It’s easy to feel SAD at this time of year. And no, I don’t mean actually sad (boohoo), but the mental health condition, Seasonal Affective Disorder. According to the mental health charity MIND, the reasons for why people suffer from SAD during the autumn and winter months is unclear, but a combination of the effects of reduced light levels, a disrupted body clock, low serotonin levels, and high melatonin levels, could all be triggers that set off this condition.
Living in a temperate climate like our own, we can relish the changes of the seasons, and the contrasts that each one brings. For most of us, Christmas means sparkly lights, cosying up by the fire with family, and frosty walks in the low summer sunlight. For others who suffer from SAD, however, winter can be incredibly hard and lonely. SAD can cause serious symptoms, such as changing weight, appetite and sleeping patterns. All these can combine to have a detrimental effect on your physical, as well as your mental health.
SAD can affect all of us
For those people that have suffer from chronic SAD the symptoms are severe and debilitating. However, the lack of light, hectic social scene and reduced immunity that occurs at this time of year can take their toll on most of us. SAD isn’t just feeling the ‘winter blues’ either.
Therapeutic Yoga Practitioner, Bo Forbes, explains that “Many people don’t realize that SAD has three distinct phases,” she says. “In the dead of winter, it looks like depression, with symptoms such as lethargy and carbohydrate craving. But in the fall and early spring, it is often characterized by hypomania, where people tend to have physical agitation, racing thoughts, and a decreased need for sleep and food.”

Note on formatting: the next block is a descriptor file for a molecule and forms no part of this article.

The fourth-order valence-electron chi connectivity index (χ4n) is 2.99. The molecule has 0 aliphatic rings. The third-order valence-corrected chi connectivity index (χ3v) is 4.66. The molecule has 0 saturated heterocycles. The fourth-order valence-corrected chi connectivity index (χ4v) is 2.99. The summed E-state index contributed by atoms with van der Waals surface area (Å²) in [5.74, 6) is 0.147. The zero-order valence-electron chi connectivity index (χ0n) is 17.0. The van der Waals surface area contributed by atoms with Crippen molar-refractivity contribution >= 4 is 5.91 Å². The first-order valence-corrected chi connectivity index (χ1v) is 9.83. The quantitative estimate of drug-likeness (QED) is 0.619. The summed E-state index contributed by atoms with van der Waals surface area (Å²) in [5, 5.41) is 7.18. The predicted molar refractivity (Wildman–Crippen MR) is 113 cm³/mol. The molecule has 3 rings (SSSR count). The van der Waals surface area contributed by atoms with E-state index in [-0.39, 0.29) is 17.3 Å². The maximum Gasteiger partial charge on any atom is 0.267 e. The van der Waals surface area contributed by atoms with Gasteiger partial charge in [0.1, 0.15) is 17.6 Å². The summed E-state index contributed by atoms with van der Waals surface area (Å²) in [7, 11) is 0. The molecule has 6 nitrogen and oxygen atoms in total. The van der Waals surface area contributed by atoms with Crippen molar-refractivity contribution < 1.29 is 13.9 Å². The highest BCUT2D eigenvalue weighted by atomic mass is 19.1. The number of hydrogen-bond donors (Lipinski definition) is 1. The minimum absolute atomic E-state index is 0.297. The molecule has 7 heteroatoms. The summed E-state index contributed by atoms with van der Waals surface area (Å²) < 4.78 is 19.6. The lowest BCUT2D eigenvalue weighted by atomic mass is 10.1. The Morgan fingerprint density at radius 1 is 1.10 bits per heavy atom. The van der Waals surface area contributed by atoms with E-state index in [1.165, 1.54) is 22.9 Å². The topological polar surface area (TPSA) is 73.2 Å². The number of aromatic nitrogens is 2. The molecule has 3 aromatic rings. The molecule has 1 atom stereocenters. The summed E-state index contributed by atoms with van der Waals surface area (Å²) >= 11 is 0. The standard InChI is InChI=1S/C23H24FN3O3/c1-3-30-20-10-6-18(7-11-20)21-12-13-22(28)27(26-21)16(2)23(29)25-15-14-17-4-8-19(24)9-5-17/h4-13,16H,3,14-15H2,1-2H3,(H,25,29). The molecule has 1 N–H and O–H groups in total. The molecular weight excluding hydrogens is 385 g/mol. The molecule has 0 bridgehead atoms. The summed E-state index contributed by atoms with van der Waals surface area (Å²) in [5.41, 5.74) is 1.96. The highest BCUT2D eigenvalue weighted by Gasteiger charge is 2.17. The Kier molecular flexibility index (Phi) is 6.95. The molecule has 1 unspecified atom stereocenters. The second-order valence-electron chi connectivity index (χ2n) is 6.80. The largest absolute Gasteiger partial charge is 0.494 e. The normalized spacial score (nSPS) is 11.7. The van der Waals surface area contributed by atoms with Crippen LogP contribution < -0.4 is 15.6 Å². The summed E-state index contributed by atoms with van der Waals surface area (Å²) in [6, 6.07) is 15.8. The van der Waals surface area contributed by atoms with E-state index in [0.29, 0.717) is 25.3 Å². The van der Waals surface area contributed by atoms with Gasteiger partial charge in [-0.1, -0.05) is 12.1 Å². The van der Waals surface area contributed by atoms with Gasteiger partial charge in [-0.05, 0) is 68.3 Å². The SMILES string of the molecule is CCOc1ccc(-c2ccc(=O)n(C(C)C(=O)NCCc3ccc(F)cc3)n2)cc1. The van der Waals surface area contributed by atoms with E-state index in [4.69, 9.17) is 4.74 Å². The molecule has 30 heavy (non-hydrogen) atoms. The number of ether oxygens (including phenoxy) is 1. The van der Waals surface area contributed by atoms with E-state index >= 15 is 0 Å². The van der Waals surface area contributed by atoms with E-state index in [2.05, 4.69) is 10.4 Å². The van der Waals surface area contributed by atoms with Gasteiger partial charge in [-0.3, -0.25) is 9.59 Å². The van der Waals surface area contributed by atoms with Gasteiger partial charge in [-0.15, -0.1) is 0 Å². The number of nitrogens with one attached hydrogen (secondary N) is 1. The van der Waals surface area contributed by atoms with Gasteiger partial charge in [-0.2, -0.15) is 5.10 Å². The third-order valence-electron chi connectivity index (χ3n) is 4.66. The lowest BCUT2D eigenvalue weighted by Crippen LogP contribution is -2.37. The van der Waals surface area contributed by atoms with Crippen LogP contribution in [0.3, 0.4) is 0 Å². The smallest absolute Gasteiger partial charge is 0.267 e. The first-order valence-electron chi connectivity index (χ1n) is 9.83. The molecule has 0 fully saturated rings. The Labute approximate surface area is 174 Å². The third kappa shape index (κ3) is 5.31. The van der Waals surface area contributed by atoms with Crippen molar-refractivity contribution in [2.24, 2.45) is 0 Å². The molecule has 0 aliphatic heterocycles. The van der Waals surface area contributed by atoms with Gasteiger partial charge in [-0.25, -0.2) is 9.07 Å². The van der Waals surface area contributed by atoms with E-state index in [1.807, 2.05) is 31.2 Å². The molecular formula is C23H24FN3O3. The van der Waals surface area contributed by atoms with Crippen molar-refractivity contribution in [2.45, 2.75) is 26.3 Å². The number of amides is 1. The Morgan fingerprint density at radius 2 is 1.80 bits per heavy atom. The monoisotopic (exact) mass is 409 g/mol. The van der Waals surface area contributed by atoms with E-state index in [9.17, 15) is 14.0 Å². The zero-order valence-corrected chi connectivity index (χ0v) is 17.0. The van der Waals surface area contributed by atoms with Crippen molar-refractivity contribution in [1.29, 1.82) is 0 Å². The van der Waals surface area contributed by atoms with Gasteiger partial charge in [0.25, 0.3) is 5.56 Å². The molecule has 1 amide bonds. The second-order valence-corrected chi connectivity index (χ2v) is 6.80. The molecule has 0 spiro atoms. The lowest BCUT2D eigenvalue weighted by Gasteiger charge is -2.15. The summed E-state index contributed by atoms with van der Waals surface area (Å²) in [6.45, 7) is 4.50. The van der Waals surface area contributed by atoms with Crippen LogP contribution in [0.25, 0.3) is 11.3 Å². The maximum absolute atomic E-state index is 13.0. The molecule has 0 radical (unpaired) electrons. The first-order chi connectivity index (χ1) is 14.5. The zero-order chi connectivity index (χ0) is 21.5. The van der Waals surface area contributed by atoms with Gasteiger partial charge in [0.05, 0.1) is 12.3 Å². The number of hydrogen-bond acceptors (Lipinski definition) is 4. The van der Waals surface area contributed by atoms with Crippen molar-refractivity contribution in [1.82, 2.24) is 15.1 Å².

Traditional SAD remedies
Apart from upping sticks and moving to the Caribbean (tempting), SAD is treated like other forms of depression by cognitive behavioural therapy and antidepressants, with the addition of light therapy. The NHS also recommends some simple solutions such as trying to get as much natural sunlight as possible (haha), making your work and home environments as light and airy as possible, sitting near windows when indoors (but the draft!) and the usual triumverate of regular exercise, a balanced diet and reduction in stress.
However, at this time of year as the barometer plunges, the days get ever shorter, the mince pies come out at every social occasion and the pressure of organising Christmas mounts up, that trio of exercise, diet and ‘no stress’ seems harder to achieve than ever.
How yoga can help
So, what can we do to help ourselves? If you’re finding it hard to get out of bed in the morning, and are finding that you’re carb-loading crisps at the Christmas party, it might be that your body is offering up a cry for help. And this is where yoga comes in.
Light therapy can be effective for some, but for others, it provides little relief. For SAD sufferer Natalie Engler, light therapy had little effect, and it wasn’t until it was combined with yoga, pranayama and meditation that she was able to alleviate her symptoms.
Restorative Yoga is the Key
But it wasn’t just yoga that she found helped, it was specifically restorative yoga, Forbes again:
“Restorative yoga may look passive from the outside, but it’s very active internally on both subtle and dramatic levels,” says Forbes, “Our nervous systems are designed to respond to minute fluctuations in our environments. Restorative yoga, combined with breathwork, is a potent tool to recalibrate the nervous system.”
Restorative yoga really does what it says on the tin – restore you. It may not feel like much is going on, but as you surrendour your body to the supported structure of poses that open and re-energise the body, as well as allowing the body to come into a true state of rest, the body’s natural healing response is given the time and space to work its magic, without the interference of adrenaline surges or cortisol.